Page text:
Saturday, 14 March 2015

Room 66a: A Treasure Chest Guarded by Two Orcs

This is a one-act story game for two players, though others may be added if required.

Scene One

Our drama takes place in a dungeon, within which there is a room containing a treasure chest guarded by two orcs (or more, if required.) The orcs are not clear on whose dungeon they are in, what is in the chest or why they are standing here guarding it, though they expect a party of adventurers to arrive and try to steal it, at some time, soon... possibly. The orcs are surprisingly erudite and loquacious, as we shall see.

Tuesday, 10 March 2015


This is a short hack of InSpectres by Jared Sorensen, so you will need a copy  of that game, or at least familiarity with it, in order to play this one. In Spectres, most of the players are ghosts who have died in the same residence over the centuries, while the GM poses the problems they face from the mortal world.

InSpectres, 2002

Being a Spectre

All the player-characters in this game are ghosts who died in the same place, the same building they all now haunt. The first step to playing is to agree on what that place is: it might be a castle, manor house, industrial space or a house that has been renovated and modernised many times over the years. The history of the building will inform the choices made when creating the spectral characters.

Spectres have two attributes: Mortal, which covers the ordinary things they do, and Spectral, which governs the strength of their supernatural powers. Every PC starts out with scores of Mortal 3 and Spectral 1, but this can be changed during character creation.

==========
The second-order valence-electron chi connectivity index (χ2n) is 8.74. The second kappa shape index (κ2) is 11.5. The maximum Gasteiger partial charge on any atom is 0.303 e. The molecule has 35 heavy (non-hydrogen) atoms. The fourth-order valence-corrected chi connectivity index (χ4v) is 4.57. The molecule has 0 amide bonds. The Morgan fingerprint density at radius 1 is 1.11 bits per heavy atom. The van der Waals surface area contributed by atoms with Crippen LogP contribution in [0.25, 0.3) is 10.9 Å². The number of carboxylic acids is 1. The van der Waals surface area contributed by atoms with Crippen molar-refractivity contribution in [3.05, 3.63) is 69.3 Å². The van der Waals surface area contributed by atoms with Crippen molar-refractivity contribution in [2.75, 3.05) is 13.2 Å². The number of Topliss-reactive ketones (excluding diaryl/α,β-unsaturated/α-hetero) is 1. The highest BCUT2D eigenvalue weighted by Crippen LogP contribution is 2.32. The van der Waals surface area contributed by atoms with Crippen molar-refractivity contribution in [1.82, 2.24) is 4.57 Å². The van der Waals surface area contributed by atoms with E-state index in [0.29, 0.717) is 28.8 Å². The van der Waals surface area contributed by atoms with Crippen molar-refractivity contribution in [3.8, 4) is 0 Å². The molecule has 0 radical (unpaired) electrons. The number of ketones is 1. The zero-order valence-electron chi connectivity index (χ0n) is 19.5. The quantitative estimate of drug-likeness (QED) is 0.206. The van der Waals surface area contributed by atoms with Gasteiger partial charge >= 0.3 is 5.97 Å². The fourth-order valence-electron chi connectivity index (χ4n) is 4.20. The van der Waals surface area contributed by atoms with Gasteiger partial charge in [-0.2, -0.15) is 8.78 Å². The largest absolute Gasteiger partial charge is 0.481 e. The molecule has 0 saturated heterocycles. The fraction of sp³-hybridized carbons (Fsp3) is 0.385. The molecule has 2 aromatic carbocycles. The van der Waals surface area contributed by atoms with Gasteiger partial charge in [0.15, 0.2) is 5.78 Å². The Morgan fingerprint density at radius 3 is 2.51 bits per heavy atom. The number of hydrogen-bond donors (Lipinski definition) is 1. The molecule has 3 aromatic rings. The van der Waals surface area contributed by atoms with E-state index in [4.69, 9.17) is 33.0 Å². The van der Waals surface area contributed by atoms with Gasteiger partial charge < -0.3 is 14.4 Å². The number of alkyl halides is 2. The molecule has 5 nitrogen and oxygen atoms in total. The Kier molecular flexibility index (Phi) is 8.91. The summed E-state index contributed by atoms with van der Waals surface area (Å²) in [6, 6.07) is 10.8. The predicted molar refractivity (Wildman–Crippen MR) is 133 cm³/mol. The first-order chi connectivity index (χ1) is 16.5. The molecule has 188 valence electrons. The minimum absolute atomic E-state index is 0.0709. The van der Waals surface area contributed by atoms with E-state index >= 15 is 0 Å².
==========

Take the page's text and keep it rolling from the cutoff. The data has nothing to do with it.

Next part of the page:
Sunday, 1 March 2015

Dead of Night: Hacked Up

Dead of Night, Second Edition
One of my favourite games, and an influence on how I play, run and design others, is Dead of Night by Andrew Kenrick: it's a deceptively simple horror game, which models movies & campfire tales excellently. It's not so much the rules of the game which do this but the meta-rules: the second edition contains extensive guidance on how to tweak the rules, adjusting variables and circumstantial effects to best reflect the style of horror game you want to emulate, whether that's dark horror comedy or tense, claustrophobic psychological thriller.

The nature of these meta-rules encourages experimentation and I've had some success playing with the possible combinations to produce different effects: my Cold Fusion scenario, which appears in the book, changes the ways Survival point are used, splitting them into two colours which are drawn randomly from a bag, providing a countdown to a fate other than death for the player-characters.

I've also hacked the game more extensively, to profoundly change the assumptions of play, tailoring it to extended campaign play or ensemble disaster movies. Presented here is the essence of those two hacks, plus one more to represent tense, situational horror that can still be used in conjunction with 'humans vs. monsters' style games.